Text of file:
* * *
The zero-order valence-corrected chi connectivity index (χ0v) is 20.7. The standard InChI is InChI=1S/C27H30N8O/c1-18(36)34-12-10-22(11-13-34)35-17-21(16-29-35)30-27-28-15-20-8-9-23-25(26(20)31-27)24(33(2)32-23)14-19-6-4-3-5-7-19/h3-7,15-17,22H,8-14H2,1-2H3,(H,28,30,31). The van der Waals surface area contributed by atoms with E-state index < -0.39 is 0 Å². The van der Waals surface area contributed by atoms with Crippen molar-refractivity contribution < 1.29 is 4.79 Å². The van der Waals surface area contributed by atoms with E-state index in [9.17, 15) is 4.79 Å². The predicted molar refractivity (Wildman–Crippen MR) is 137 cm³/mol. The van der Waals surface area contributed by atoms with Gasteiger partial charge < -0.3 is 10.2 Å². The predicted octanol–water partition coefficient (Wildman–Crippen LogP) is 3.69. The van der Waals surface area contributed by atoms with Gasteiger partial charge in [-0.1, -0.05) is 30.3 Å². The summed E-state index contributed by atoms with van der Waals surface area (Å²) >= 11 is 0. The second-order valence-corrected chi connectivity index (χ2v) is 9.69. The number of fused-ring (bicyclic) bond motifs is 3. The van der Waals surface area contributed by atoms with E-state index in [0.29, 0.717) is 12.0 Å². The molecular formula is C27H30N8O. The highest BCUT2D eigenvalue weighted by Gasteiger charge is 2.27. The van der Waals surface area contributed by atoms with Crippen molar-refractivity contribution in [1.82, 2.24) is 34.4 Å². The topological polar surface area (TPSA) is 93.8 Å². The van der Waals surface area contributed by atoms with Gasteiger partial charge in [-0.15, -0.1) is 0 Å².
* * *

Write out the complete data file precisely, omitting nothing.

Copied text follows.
The zero-order valence-corrected chi connectivity index (χ0v) is 20.7. The standard InChI is InChI=1S/C27H30N8O/c1-18(36)34-12-10-22(11-13-34)35-17-21(16-29-35)30-27-28-15-20-8-9-23-25(26(20)31-27)24(33(2)32-23)14-19-6-4-3-5-7-19/h3-7,15-17,22H,8-14H2,1-2H3,(H,28,30,31). The van der Waals surface area contributed by atoms with E-state index < -0.39 is 0 Å². The van der Waals surface area contributed by atoms with Crippen molar-refractivity contribution < 1.29 is 4.79 Å². The van der Waals surface area contributed by atoms with E-state index in [9.17, 15) is 4.79 Å². The predicted molar refractivity (Wildman–Crippen MR) is 137 cm³/mol. The van der Waals surface area contributed by atoms with Gasteiger partial charge < -0.3 is 10.2 Å². The predicted octanol–water partition coefficient (Wildman–Crippen LogP) is 3.69. The van der Waals surface area contributed by atoms with Gasteiger partial charge in [-0.1, -0.05) is 30.3 Å². The summed E-state index contributed by atoms with van der Waals surface area (Å²) >= 11 is 0. The second-order valence-corrected chi connectivity index (χ2v) is 9.69. The number of fused-ring (bicyclic) bond motifs is 3. The van der Waals surface area contributed by atoms with E-state index in [0.29, 0.717) is 12.0 Å². The molecular formula is C27H30N8O. The highest BCUT2D eigenvalue weighted by Gasteiger charge is 2.27. The van der Waals surface area contributed by atoms with Crippen molar-refractivity contribution in [1.82, 2.24) is 34.4 Å². The topological polar surface area (TPSA) is 93.8 Å². The van der Waals surface area contributed by atoms with Gasteiger partial charge in [-0.15, -0.1) is 0 Å².